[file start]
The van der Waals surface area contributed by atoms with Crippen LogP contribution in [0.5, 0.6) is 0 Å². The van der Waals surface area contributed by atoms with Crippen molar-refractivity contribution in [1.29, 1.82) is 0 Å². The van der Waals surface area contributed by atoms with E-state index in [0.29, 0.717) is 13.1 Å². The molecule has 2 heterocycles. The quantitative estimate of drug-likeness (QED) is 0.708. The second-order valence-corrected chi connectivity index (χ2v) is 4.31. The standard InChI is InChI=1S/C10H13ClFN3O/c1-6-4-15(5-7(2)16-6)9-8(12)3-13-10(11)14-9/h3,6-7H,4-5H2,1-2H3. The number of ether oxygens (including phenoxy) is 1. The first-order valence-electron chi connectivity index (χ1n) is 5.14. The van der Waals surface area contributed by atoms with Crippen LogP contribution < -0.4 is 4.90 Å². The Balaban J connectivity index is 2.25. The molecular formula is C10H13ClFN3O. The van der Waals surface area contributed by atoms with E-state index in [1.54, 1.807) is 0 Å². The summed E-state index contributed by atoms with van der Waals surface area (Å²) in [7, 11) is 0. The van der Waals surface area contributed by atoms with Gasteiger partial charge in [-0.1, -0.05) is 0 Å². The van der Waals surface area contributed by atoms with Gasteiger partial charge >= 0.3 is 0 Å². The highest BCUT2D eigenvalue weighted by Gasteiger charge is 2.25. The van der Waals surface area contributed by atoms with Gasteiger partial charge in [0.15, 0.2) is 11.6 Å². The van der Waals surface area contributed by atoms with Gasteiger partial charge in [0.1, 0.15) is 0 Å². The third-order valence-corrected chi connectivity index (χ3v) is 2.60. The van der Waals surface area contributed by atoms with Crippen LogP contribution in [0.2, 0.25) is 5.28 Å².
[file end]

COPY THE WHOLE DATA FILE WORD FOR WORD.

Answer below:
The van der Waals surface area contributed by atoms with Crippen LogP contribution in [0.5, 0.6) is 0 Å². The van der Waals surface area contributed by atoms with Crippen molar-refractivity contribution in [1.29, 1.82) is 0 Å². The van der Waals surface area contributed by atoms with E-state index in [0.29, 0.717) is 13.1 Å². The molecule has 2 heterocycles. The quantitative estimate of drug-likeness (QED) is 0.708. The second-order valence-corrected chi connectivity index (χ2v) is 4.31. The standard InChI is InChI=1S/C10H13ClFN3O/c1-6-4-15(5-7(2)16-6)9-8(12)3-13-10(11)14-9/h3,6-7H,4-5H2,1-2H3. The number of ether oxygens (including phenoxy) is 1. The first-order valence-electron chi connectivity index (χ1n) is 5.14. The van der Waals surface area contributed by atoms with Crippen LogP contribution < -0.4 is 4.90 Å². The Balaban J connectivity index is 2.25. The molecular formula is C10H13ClFN3O. The van der Waals surface area contributed by atoms with E-state index in [1.54, 1.807) is 0 Å². The summed E-state index contributed by atoms with van der Waals surface area (Å²) in [7, 11) is 0. The van der Waals surface area contributed by atoms with Gasteiger partial charge in [-0.1, -0.05) is 0 Å². The van der Waals surface area contributed by atoms with Gasteiger partial charge >= 0.3 is 0 Å². The highest BCUT2D eigenvalue weighted by Gasteiger charge is 2.25. The van der Waals surface area contributed by atoms with Gasteiger partial charge in [0.15, 0.2) is 11.6 Å². The van der Waals surface area contributed by atoms with Gasteiger partial charge in [0.1, 0.15) is 0 Å². The third-order valence-corrected chi connectivity index (χ3v) is 2.60. The van der Waals surface area contributed by atoms with Crippen LogP contribution in [0.2, 0.25) is 5.28 Å².